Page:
Leonardo’s A Hit With North Shore Foodies
Wednesday - January 26, 2011
When you live in a small community like the one on Oahu’s North Shore, news - particularly of the culinary kind - travels fast. Still, it was something of a surprise to executive chef Hector Morales when word of his excellent thin-crust pizza and house-made pasta traveled so quickly after opening night at Leonardo’s at Turtle Bay Resort, that almost 200 people turned up for dinner the second evening.
“We opened quietly, with no publicity, but it seemed like people up here were desperate for a good Italian restaurant,” he says modestly. “I had people in Haleiwa giving me the high-five sign, saying they’d already heard the pizza was great,” he says, adding, “It’s a small town.”
Morales had the idea of an accessible, inexpensive Italian restaurant for a while, and had been itching to rid the hotel of the nightly buffet that for years had occupied the Palm Terrace.
“Attitudes toward buffets are changing,” he says, “and personally I think that people want to see fresh, good food being made. With our open kitchen, they can come and look right in and see that nothing comes out of a can and that everything is fresh.”
With handmade pasta, fresh, pillowy gnocchi and a menu of comforting staples such as risotto, osso bucco, spaghetti and meat-balls, and specialty dishes that include shrimp and diver scallops, fresh fish and veal scaloppini, it’s no wonder that North Shore residents are spreading the word.
“We wanted to make it easy, affordable and the kind of place where everybody feels welcome,” says Morales.
Most dishes cost under $20; house-made gnocchi with pomodoro or garlic cream sauce is just $13, and the oven-fired, 12-inch pizzas start at $14.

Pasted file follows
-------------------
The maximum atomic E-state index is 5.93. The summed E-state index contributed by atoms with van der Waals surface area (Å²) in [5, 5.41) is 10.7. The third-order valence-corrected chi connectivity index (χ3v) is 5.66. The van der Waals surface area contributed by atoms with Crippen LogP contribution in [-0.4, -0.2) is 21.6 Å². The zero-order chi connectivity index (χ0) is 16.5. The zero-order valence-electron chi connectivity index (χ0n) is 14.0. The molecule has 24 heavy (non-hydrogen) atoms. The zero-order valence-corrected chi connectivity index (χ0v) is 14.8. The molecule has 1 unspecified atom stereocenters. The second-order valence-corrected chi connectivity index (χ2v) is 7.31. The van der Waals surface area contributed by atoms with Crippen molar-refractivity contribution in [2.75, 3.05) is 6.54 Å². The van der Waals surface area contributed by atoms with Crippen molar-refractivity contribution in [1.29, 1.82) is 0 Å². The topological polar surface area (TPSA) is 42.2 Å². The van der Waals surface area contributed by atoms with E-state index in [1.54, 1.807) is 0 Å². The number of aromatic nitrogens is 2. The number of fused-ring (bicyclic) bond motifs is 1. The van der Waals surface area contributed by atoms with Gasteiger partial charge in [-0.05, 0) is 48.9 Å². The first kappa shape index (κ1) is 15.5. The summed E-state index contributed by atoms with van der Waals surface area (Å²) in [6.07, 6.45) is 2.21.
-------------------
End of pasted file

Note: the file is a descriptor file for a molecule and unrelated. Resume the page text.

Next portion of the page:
Though choosing a topping can be tough, I opted for the Pizza Funghi ($14) and went into the kitchen with Morales to watch it being made. After only 6 minutes in the 700-degree oven it boasted a perfect cracker-like base and a slightly raised crust.
The pizza success can be partly traced to the open-flame brick oven, and to Morales’ use of imported Caputo flour, long considered to be the best pizza-making flour in the world. The finely ground flour creates an elasticity in the pizza that usually results in a crisp, thin base and soft, puffy edge.
Prior to opening Leonardo’s, Morales spent some time cooking and studying at well-respected Quartino’s Restaurant and
Wine Bar in Chicago, where he worked with noted chef and author John Coletta.
The experience proved to be invaluable.
“At Quartino’s, John Coletta and his crew serve 1,200 people a day,” says Morales. “It was a great way to learn about making authentic Italian food, and I brought back a lot of his tips.”
You can taste for yourself if those tips are working.
E-mail this story | Print this page | Comments (0) | Archive | RSS Comments (0) |
Most Recent Comment(s):